I want you to take the title of this article two ways. First, that family does matter a great deal here in Peru. So family MATTERS. And secondly, and not illogically, family matters can take a lot of time and concern. FAMILY MATTERS.
Perhaps the first question is “What is a family?” My family in the U.S. consists of my two sons, an aged aunt and a few cousins scattered around the country. We could hold a family reunion in a small room.
Obviously it is different here. Let me give you an example. One of my students was showing me some photos of her daughters. There was another photo of a very young child. She said to me proudly, “this is the grand daughter of my cousin. How precious she is. She is my prima nieta— What would you call her in English?”
I searched my memory for any specific term, but realized that I had never even thought of such a relationship. In fact when I considered the matter, I realized that the network of family relationships in Peru was far more complex than any I experienced with my family in the U.S. This relationship for my student, for example, was so important that she carried that photo with her in her wallet. So family as it is defined here is much larger than what I had in the U.S and has a different meaning.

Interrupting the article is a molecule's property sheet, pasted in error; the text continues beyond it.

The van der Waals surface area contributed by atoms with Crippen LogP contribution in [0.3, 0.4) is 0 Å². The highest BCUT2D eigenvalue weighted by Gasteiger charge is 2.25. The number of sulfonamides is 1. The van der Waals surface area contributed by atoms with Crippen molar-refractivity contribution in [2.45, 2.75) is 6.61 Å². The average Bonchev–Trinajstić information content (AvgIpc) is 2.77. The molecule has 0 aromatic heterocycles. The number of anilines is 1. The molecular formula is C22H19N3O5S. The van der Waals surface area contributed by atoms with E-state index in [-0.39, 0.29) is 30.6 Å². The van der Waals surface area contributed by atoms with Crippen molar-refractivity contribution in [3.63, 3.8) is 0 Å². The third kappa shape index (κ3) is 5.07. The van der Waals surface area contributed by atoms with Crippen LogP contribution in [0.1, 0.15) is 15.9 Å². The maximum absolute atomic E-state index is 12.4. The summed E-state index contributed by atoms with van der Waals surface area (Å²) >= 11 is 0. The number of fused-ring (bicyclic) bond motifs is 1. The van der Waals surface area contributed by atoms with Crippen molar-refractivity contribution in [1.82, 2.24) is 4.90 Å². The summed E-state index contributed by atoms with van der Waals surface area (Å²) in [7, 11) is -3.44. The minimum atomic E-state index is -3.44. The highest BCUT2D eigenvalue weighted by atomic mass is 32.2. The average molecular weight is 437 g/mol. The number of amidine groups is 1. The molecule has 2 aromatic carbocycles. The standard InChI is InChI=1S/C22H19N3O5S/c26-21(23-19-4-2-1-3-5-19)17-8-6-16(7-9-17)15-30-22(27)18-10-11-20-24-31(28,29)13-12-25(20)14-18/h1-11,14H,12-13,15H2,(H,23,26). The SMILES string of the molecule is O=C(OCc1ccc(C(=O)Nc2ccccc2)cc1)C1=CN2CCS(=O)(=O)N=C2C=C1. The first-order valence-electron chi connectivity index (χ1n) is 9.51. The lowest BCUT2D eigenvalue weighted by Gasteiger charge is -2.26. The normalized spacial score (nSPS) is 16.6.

In this regard, I was reminded of the film Great Big Fat Greek Wedding where the WASP groom had just a few people on his side of the church and the bride ( from a Greek family) jam packed the other side. Here in Peru, my wife can count at least three hundred family members.
Therefore, family relationships do count for a lot. And they involve lots of people, which mean that things can get complex at times. However, I believe that families here provide an important network of support—both emotional and in other ways.
What family also offers is a rich social life that can dominate your waking hours here in Lima. With a big family, you have no trouble filling your social calendar. There are any number of occasions: weddings, birthdays, confirmations, baptisms, velorios (a service for the recently departed), and so on. It can be hard to have time for anything else.
Family also is a marvelously abundant source for gossip and discussion about the other members of the family, a favorite activity.
Personally, I feel a sense of support here that I did not experience in the U.S. Often when I had a problem there, I had a feeling that I was “on my own”. Here I feel that there is a network that will help me. And in turn I am ready and willing to provide assistance when it is needed. Therefore for the four years that I have lived in Peru I have learned one important lesson: